Michael Dion Coleman II

Coleman

A Winston-Salem man was convicted Friday on charges that he punched his 2-month-old daughter in the face and caused numerous rib fractures.

Michael Dion Coleman II, 26, pleaded guilty in Forsyth Superior Court to three counts of felony child abuse, inflicting serious physical injury. Coleman was scheduled to go on trial next week on the charges before deciding to enter the guilty pleas.

As part of a plea arrangement, Judge Michael Duncan of Forsyth Superior Court consolidated Coleman’s charges into one and sentenced him to a minimum of three years and two months with a maximum sentence of four years and 10 months in prison.

Forsyth County Assistant District Attorney Kia Chavious said the allegations of physical abuse were reported on July 28, 2016.

The girl’s mother took her to a pediatrician for a two-month wellness check. The doctor noticed bruising around the child’s right eye and bleeding in the eye, Chavious said. The mother told the doctor she had noticed some bruising a few weeks before coming into the doctor’s office. Chavious said there was nothing in the child’s medical record that could explain the injuries.

The doctor contacted Dr. Meggan Goodpasture, a pediatrician at Wake Forest Baptist Medical Center who specializes in child abuse and neglect, and Goodpasture recommended that the child be brought to Brenner Children’s Hospital for further evaluation.

Chavious said that doctors at Brenner did a skeletal scan of the child and found seven broken bones, including rib fractures. The Winston-Salem Police Department and Child Protective Services at the Forsyth County Department of Social Services were contacted, and both agencies began investigating.

According to indictments, the child had two broken bones in her forearm and multiple broken ribs.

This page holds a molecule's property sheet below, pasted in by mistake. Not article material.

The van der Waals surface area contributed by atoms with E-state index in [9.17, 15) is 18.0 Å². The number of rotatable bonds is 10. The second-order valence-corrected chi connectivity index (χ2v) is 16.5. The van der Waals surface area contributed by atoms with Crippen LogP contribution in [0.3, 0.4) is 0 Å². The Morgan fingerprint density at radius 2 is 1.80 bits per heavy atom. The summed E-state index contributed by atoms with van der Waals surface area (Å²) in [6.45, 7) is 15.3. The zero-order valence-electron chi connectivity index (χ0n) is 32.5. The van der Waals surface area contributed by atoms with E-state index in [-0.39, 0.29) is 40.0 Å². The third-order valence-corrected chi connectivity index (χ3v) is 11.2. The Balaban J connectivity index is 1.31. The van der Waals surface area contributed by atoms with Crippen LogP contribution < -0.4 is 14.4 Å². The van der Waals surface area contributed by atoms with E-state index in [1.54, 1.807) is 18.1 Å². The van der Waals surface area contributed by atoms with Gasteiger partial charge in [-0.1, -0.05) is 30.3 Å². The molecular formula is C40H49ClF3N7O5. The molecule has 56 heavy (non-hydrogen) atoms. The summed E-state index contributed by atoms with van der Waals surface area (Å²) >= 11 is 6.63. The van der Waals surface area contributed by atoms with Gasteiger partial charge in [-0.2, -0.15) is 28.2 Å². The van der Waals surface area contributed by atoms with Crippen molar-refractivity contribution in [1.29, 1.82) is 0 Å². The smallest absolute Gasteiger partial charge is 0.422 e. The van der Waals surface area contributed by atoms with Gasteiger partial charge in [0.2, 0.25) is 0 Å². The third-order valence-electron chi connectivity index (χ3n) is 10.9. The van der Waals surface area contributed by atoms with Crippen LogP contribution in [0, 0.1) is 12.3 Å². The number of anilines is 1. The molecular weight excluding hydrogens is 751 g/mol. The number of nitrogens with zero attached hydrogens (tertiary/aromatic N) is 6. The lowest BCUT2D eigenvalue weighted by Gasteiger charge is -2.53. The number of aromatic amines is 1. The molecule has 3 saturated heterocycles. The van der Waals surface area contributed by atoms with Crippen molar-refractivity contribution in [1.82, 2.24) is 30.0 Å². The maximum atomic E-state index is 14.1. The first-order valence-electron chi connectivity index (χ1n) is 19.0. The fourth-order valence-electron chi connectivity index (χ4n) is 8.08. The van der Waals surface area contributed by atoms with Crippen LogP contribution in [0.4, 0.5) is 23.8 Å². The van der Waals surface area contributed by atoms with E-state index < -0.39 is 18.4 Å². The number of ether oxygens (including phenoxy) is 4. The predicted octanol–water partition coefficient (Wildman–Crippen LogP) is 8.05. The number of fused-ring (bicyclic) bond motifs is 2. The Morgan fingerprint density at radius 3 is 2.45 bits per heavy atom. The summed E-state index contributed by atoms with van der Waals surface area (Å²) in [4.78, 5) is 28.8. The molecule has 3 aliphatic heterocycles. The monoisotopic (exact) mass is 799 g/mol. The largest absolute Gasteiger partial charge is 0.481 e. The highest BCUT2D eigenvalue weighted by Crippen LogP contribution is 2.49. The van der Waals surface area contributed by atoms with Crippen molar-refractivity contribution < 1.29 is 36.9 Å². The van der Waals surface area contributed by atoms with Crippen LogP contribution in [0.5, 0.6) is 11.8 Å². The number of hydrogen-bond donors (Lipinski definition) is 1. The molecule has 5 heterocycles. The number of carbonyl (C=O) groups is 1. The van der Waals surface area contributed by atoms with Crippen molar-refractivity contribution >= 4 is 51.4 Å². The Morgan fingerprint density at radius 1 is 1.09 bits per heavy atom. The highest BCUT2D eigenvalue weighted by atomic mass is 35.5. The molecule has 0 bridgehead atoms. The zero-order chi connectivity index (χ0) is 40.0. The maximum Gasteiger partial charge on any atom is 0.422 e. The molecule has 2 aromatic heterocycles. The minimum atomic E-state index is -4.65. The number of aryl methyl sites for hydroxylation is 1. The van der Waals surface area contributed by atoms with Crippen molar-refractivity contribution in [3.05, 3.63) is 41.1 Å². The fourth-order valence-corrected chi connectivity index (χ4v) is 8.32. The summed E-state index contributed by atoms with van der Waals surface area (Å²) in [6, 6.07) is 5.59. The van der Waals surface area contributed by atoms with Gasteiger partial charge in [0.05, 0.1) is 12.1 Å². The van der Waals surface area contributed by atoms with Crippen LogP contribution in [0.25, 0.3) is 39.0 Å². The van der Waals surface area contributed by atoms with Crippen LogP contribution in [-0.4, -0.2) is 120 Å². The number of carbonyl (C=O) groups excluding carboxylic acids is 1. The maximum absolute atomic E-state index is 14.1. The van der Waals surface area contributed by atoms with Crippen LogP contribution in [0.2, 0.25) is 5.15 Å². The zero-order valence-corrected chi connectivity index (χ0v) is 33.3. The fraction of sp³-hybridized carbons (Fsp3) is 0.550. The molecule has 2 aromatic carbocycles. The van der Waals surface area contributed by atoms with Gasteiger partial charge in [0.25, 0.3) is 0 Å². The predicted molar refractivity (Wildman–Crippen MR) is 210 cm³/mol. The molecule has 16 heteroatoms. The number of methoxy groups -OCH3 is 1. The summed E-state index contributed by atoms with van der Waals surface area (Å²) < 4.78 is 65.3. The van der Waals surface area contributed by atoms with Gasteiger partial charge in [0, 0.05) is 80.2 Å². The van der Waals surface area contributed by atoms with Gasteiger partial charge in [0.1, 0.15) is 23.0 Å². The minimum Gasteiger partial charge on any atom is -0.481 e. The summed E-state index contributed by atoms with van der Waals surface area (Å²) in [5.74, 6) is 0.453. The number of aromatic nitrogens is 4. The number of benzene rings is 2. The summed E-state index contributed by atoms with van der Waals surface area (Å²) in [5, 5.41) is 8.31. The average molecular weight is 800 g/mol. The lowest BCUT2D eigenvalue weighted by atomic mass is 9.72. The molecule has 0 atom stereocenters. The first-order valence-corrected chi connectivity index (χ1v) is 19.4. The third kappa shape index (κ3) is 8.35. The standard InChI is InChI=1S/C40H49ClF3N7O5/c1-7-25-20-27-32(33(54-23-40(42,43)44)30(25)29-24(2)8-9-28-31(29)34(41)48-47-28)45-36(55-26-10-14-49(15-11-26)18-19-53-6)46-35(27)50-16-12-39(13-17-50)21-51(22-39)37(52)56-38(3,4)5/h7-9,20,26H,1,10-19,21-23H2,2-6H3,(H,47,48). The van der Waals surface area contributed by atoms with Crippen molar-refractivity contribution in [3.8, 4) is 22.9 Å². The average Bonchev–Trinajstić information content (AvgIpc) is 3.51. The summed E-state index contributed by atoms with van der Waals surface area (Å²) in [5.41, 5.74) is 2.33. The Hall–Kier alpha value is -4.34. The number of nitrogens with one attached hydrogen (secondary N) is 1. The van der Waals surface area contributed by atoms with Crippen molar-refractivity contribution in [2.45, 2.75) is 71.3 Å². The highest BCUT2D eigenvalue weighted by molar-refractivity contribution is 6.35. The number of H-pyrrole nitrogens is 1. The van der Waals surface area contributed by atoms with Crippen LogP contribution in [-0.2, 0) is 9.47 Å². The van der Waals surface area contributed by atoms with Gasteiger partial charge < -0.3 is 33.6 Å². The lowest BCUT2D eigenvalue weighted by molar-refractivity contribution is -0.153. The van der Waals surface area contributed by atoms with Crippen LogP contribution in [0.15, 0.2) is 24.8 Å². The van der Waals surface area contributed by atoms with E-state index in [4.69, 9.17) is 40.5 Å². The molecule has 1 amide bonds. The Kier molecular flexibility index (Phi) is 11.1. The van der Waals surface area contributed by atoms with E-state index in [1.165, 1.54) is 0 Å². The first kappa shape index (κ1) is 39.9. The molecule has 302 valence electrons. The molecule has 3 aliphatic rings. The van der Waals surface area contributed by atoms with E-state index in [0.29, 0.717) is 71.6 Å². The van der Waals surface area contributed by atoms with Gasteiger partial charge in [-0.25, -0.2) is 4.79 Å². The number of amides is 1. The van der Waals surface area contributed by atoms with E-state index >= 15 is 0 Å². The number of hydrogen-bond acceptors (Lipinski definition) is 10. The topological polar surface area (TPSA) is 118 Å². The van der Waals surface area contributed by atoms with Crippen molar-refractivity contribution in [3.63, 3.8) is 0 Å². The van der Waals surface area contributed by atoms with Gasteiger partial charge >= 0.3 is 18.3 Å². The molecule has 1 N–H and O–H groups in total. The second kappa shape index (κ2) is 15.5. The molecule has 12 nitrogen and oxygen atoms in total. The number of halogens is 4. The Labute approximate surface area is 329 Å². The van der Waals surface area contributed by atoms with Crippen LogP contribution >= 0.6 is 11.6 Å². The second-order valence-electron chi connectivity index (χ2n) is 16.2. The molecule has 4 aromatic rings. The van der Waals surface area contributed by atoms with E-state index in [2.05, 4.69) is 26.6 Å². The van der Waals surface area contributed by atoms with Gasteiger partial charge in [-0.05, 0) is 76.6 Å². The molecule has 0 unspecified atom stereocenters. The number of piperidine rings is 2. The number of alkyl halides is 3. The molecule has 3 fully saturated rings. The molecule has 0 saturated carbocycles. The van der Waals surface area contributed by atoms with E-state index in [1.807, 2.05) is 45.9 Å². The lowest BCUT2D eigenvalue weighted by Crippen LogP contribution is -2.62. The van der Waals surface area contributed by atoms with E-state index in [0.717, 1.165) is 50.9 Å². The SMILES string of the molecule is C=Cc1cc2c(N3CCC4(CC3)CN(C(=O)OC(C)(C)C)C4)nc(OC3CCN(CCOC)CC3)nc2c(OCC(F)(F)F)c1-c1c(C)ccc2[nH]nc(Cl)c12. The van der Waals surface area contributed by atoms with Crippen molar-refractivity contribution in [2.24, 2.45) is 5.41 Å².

Chavious said that while doctors were talking with the mother, the girl’s 4-year-old brother said he saw Coleman punching the girl in the face. The prosecutor said the 4-year-old boy balled one hand into a fist and punched it into another hand to demonstrate what he claimed to have seen.

Chavious said a second skeletal scan showed 10 to 11 rib fractures, some of which were healing.

Coleman told doctors and later Winston-Salem police investigators that the 2-month-old slid down from his chest and rolled over into the crevice of the couch he was sitting on.

But Chavious said the baby couldn’t walk or roll over so it would be impossible for her to get those injuries that way.

“There was no accidental cause to the constellation of injuries,” she said.

Beth Toomes, Coleman’s attorney, said there were questions about the reliability of the brother’s statements to doctors and later to police.

Toomes said other family members had access to the child, and Coleman had denied the allegations.

She asked the judge to accept the plea deal.

mhewlett@wsjournal.com 336-727-7326 @mhewlettWSJ

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